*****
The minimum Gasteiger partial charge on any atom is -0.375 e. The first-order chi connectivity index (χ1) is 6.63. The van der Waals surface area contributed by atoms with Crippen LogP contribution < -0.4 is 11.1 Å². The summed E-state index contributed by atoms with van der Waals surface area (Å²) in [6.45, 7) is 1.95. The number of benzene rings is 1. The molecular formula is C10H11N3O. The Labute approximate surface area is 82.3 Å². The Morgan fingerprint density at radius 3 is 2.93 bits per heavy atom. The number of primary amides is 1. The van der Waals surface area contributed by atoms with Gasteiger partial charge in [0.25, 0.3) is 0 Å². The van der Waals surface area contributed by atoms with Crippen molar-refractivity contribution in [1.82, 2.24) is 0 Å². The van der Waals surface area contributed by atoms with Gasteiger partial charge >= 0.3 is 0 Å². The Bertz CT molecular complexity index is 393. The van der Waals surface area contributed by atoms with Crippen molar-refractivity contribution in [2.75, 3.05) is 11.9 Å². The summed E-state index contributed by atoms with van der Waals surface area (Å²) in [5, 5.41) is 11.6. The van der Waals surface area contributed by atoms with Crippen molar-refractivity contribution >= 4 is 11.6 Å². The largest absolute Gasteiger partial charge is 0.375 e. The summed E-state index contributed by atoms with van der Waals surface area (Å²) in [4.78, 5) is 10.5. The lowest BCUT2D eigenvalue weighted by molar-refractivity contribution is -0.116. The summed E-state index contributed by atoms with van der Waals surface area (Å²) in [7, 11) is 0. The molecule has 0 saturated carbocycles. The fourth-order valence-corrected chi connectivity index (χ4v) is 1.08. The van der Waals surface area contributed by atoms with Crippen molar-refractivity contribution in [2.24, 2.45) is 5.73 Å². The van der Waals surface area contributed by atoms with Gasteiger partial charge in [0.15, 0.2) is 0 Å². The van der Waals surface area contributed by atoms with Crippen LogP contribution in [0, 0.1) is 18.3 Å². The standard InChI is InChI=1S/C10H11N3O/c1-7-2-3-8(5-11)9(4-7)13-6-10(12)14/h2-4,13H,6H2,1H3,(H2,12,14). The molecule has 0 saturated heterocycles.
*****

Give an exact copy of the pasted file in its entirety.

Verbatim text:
The minimum Gasteiger partial charge on any atom is -0.375 e. The first-order chi connectivity index (χ1) is 6.63. The van der Waals surface area contributed by atoms with Crippen LogP contribution < -0.4 is 11.1 Å². The summed E-state index contributed by atoms with van der Waals surface area (Å²) in [6.45, 7) is 1.95. The number of benzene rings is 1. The molecular formula is C10H11N3O. The Labute approximate surface area is 82.3 Å². The Morgan fingerprint density at radius 3 is 2.93 bits per heavy atom. The number of primary amides is 1. The van der Waals surface area contributed by atoms with Gasteiger partial charge in [0.25, 0.3) is 0 Å². The van der Waals surface area contributed by atoms with Crippen molar-refractivity contribution in [1.82, 2.24) is 0 Å². The van der Waals surface area contributed by atoms with Gasteiger partial charge >= 0.3 is 0 Å². The Bertz CT molecular complexity index is 393. The van der Waals surface area contributed by atoms with Crippen molar-refractivity contribution in [2.75, 3.05) is 11.9 Å². The summed E-state index contributed by atoms with van der Waals surface area (Å²) in [5, 5.41) is 11.6. The van der Waals surface area contributed by atoms with Crippen molar-refractivity contribution >= 4 is 11.6 Å². The largest absolute Gasteiger partial charge is 0.375 e. The summed E-state index contributed by atoms with van der Waals surface area (Å²) in [4.78, 5) is 10.5. The lowest BCUT2D eigenvalue weighted by molar-refractivity contribution is -0.116. The summed E-state index contributed by atoms with van der Waals surface area (Å²) in [7, 11) is 0. The molecule has 0 saturated carbocycles. The fourth-order valence-corrected chi connectivity index (χ4v) is 1.08. The van der Waals surface area contributed by atoms with Crippen molar-refractivity contribution in [2.24, 2.45) is 5.73 Å². The van der Waals surface area contributed by atoms with Gasteiger partial charge in [0.15, 0.2) is 0 Å². The van der Waals surface area contributed by atoms with Crippen LogP contribution in [0, 0.1) is 18.3 Å². The standard InChI is InChI=1S/C10H11N3O/c1-7-2-3-8(5-11)9(4-7)13-6-10(12)14/h2-4,13H,6H2,1H3,(H2,12,14). The molecule has 0 saturated heterocycles.